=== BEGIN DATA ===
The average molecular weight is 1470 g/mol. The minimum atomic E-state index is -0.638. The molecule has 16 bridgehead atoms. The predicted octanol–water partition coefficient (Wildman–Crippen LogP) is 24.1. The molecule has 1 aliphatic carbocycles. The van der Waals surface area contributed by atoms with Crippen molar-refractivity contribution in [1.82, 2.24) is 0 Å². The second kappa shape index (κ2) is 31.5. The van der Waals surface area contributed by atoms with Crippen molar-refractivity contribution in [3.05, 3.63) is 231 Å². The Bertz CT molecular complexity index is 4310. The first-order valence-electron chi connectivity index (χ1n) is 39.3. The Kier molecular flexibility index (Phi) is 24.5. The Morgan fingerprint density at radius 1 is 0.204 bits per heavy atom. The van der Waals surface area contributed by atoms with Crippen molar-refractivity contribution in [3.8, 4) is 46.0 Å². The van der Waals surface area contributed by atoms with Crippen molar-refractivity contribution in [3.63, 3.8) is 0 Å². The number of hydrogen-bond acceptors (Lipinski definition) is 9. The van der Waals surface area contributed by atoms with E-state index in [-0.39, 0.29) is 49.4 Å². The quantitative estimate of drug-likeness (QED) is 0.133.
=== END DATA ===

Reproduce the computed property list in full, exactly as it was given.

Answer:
The average molecular weight is 1470 g/mol. The minimum atomic E-state index is -0.638. The molecule has 16 bridgehead atoms. The predicted octanol–water partition coefficient (Wildman–Crippen LogP) is 24.1. The molecule has 1 aliphatic carbocycles. The van der Waals surface area contributed by atoms with Crippen molar-refractivity contribution in [1.82, 2.24) is 0 Å². The second kappa shape index (κ2) is 31.5. The van der Waals surface area contributed by atoms with Crippen molar-refractivity contribution in [3.05, 3.63) is 231 Å². The Bertz CT molecular complexity index is 4310. The first-order valence-electron chi connectivity index (χ1n) is 39.3. The Kier molecular flexibility index (Phi) is 24.5. The Morgan fingerprint density at radius 1 is 0.204 bits per heavy atom. The van der Waals surface area contributed by atoms with Crippen molar-refractivity contribution in [3.8, 4) is 46.0 Å². The van der Waals surface area contributed by atoms with Crippen molar-refractivity contribution in [3.63, 3.8) is 0 Å². The number of hydrogen-bond acceptors (Lipinski definition) is 9. The van der Waals surface area contributed by atoms with E-state index in [-0.39, 0.29) is 49.4 Å². The quantitative estimate of drug-likeness (QED) is 0.133.